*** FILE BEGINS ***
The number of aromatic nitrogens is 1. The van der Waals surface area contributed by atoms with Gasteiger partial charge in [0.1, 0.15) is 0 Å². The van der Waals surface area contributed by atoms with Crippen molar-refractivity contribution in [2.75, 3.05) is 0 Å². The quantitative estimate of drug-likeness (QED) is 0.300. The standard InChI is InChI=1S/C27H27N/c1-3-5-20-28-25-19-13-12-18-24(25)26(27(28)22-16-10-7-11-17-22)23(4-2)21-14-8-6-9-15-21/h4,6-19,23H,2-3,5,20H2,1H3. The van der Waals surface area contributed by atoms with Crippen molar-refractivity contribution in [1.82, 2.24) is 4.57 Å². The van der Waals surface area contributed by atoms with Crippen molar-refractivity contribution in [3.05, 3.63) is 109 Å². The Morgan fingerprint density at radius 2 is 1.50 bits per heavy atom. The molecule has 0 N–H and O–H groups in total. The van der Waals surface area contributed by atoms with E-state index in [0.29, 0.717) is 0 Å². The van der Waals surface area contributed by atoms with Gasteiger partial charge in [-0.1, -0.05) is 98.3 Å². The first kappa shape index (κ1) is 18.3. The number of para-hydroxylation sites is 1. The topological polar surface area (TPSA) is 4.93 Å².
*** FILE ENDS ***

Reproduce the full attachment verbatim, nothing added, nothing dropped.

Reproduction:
The number of aromatic nitrogens is 1. The van der Waals surface area contributed by atoms with Gasteiger partial charge in [0.1, 0.15) is 0 Å². The van der Waals surface area contributed by atoms with Crippen molar-refractivity contribution in [2.75, 3.05) is 0 Å². The quantitative estimate of drug-likeness (QED) is 0.300. The standard InChI is InChI=1S/C27H27N/c1-3-5-20-28-25-19-13-12-18-24(25)26(27(28)22-16-10-7-11-17-22)23(4-2)21-14-8-6-9-15-21/h4,6-19,23H,2-3,5,20H2,1H3. The van der Waals surface area contributed by atoms with Crippen molar-refractivity contribution in [1.82, 2.24) is 4.57 Å². The van der Waals surface area contributed by atoms with Crippen molar-refractivity contribution in [3.05, 3.63) is 109 Å². The Morgan fingerprint density at radius 2 is 1.50 bits per heavy atom. The molecule has 0 N–H and O–H groups in total. The van der Waals surface area contributed by atoms with E-state index in [0.29, 0.717) is 0 Å². The van der Waals surface area contributed by atoms with Gasteiger partial charge in [-0.1, -0.05) is 98.3 Å². The first kappa shape index (κ1) is 18.3. The number of para-hydroxylation sites is 1. The topological polar surface area (TPSA) is 4.93 Å².